Grid Modernization Projects
INL was designated the lead laboratory on four projects identified as part of the $220 million Grid Modernization Initiative announced in January by the U.S. Department of Energy. In addition, INL will collaborate with other national laboratories on 11 other projects. At the time of the announcement, the work was expected to amount to roughly $10 million for INL through September 2018.
INL earned a spot on a multi-disciplinary consortium working to produce a smaller, lighter and less expensive vehicle battery by boosting the “specific energy” in today’s electric vehicles (EVs). Compared to the 170 to 200 watt-hours per kilogram in today’s typical EV battery, reaching 500 Wh/kg while achieving 1,000 electric vehicle cycles would result in a significantly smaller, lighter weight, less expensive battery pack and more affordable EVs.
Extracting Minerals From Cell Phones
Drs. Tedd Lister and Luis Diaz-Aldana of INL were selected for a 2016 TechConnect National Innovation Award and as recipients of a Federal Laboratory Consortium Far West Region award for their process Electrochemical Recycling Electronic Constituents of Value (E-RECOV). In November, it was named an Idaho Innovation Award winner for Early-Stage Innovation of the Year. A Small Business Voucher (SBV) pilot from DOE is allowing INL to collaborate with e-Materials Recovery, LLC, based in Austintown, Ohio, which has a technology for turning circuit boards into “char” from which minerals can be extracted.
INL’s research into Switchable Polarity Solvent Forward Osmosis (SPS FO) received a lot of recognition in 2016, most notably as an exhibit at the White House Water Summit in March. The technology rewrites the established relationship between water purification and cost, offering the potential of greatly reducing the cost of water treatment by focusing on thermal-driven processes, which are far less expensive than conventional electricity-driven processes. By combining two relatively new technologies, INL’s patented technique can purify water from solutions containing salts, organics, inorganics, biologics and other materials. The technology has been proposed as a way to purify water contaminated in oil and gas extraction, also a solution for desalination on a wide scale.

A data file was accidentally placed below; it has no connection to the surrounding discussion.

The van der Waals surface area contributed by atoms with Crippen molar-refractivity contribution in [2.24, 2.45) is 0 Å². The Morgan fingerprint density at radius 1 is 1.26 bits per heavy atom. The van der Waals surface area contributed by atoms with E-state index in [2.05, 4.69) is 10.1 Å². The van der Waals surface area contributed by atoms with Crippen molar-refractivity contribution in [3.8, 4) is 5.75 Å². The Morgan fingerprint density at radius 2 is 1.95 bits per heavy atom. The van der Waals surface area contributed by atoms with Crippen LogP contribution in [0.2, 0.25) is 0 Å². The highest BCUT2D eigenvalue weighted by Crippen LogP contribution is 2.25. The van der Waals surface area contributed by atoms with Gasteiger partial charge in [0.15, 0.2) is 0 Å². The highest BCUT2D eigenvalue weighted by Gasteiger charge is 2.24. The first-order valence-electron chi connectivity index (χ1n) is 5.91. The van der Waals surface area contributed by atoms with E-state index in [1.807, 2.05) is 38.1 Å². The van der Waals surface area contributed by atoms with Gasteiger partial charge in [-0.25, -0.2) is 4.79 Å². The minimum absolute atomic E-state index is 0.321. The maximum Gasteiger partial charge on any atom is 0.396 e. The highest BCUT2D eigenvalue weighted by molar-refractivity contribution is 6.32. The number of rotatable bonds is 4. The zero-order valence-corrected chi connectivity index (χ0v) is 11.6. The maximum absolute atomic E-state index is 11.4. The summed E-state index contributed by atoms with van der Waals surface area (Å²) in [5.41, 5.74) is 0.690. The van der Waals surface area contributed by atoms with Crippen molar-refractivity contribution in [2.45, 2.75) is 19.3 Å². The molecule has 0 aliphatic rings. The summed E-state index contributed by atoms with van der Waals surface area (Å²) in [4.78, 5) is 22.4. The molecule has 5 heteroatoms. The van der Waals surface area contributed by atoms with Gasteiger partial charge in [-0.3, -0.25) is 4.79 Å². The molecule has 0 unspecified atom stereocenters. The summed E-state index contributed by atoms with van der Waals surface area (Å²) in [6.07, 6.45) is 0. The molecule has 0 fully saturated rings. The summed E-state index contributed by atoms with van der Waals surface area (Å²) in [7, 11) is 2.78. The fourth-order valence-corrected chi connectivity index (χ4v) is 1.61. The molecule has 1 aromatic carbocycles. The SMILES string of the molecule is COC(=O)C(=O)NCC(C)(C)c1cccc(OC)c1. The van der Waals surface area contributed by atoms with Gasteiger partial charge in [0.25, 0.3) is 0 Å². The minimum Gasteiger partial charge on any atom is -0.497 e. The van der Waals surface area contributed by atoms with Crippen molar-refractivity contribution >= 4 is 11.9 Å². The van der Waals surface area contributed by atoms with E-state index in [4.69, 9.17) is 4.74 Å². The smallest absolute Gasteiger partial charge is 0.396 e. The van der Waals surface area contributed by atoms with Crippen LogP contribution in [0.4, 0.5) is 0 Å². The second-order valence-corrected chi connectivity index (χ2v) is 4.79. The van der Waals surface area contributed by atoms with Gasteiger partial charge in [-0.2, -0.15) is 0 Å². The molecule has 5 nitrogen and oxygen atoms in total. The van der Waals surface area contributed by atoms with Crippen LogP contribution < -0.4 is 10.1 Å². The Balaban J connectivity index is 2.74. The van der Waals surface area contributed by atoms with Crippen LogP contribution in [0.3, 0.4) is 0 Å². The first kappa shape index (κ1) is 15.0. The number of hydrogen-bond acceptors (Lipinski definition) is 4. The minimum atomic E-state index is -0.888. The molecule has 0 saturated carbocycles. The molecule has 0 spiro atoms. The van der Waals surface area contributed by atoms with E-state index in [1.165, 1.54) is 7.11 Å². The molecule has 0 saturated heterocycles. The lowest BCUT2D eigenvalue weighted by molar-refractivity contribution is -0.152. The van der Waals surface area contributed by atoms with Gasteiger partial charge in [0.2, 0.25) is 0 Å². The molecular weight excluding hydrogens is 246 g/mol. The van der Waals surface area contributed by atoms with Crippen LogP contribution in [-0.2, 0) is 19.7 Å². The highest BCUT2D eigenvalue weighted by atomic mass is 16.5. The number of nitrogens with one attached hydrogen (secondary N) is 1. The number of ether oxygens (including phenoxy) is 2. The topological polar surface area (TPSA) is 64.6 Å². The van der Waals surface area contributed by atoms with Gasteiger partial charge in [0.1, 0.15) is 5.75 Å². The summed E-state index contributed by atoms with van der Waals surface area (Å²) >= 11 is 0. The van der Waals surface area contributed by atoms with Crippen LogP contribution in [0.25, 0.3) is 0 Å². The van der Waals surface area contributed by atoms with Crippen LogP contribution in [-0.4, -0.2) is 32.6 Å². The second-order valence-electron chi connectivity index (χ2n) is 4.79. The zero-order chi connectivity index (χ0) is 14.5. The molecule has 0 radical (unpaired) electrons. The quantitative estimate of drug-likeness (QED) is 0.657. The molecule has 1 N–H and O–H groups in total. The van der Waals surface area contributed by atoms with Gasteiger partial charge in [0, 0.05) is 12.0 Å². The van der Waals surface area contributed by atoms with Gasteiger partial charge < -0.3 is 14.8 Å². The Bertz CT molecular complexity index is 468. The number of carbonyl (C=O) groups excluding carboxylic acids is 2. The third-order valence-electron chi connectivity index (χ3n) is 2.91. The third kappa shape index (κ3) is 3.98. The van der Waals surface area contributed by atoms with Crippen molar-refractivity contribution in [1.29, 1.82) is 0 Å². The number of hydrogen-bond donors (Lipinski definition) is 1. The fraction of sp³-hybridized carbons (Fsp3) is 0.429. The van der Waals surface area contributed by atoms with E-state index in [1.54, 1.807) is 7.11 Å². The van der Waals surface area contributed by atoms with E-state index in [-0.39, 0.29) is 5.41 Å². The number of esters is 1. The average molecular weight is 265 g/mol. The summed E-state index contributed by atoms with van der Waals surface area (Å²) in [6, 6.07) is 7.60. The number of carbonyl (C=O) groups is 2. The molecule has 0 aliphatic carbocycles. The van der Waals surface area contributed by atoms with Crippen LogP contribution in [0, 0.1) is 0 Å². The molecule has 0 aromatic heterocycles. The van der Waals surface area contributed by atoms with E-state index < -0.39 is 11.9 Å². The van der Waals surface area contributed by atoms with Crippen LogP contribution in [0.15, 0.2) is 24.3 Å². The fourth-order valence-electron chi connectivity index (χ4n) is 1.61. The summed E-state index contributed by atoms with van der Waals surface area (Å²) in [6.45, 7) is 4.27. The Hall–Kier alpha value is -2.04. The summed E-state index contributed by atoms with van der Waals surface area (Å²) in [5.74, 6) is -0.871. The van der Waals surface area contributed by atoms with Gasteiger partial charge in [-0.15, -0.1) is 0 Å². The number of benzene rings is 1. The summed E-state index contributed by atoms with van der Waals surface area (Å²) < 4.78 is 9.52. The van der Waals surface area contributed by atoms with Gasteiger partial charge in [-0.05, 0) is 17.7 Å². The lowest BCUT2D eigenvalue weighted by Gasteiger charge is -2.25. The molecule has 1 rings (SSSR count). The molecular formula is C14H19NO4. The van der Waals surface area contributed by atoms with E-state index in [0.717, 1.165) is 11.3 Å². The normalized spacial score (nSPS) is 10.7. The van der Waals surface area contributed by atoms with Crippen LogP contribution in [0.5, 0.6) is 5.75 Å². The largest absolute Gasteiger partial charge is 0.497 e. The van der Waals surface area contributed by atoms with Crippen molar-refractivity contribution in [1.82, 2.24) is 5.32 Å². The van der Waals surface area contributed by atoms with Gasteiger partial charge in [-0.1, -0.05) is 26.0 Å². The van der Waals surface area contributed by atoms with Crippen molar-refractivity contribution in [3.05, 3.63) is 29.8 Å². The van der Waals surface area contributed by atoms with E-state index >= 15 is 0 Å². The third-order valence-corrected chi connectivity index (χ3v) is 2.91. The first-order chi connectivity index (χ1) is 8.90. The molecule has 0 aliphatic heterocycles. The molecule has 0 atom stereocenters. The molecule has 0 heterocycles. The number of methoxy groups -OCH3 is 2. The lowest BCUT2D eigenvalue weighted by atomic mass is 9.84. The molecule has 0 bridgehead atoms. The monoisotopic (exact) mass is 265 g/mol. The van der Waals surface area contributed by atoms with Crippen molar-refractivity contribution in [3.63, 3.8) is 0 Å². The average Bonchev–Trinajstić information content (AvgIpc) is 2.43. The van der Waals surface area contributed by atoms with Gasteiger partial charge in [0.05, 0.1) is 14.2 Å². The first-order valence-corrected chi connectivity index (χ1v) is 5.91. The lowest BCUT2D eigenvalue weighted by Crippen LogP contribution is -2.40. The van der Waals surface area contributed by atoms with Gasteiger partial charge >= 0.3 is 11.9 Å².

Laboratory for Entrepreneurship
With a longstanding reputation for engineering ideas into reality, INL made a distinguished showing in the DOE’s Lab-Corps program, aimed at guiding lab-originated concepts into the marketplace. During Fiscal Year 2016, INL had 11 teams of researchers selected to participate in Lab-Corps, which hosts teams from throughout the national laboratory system and charges them with bringing a clean energy technology to market by following guidelines based on customer interactions and market feedback. Lab-Corps is a competitive program, and the two INL teams in the Fall 2015 pilot cohort posted the highest scores and some of the highest numbers of customer interviews.
Leadership in Water-Energy
CAES hosted its first Industry Water-Energy Workshop, featuring speakers from INL, University of Wyoming, University of Idaho and trade groups like the Northwest Food Processors Association. Participants also included representatives from 26 companies including Intel Corp., J.R. Simplot Co., Inland Empire Paper Co. and PacifiCorp. Roughly 80 people attended, hailing from national labs, academia and seven industry sectors: bioenergy, chemicals, energy resource extraction, electricity conversion/production, food processing, pulp and paper, and semi-conductor/computing/high-tech.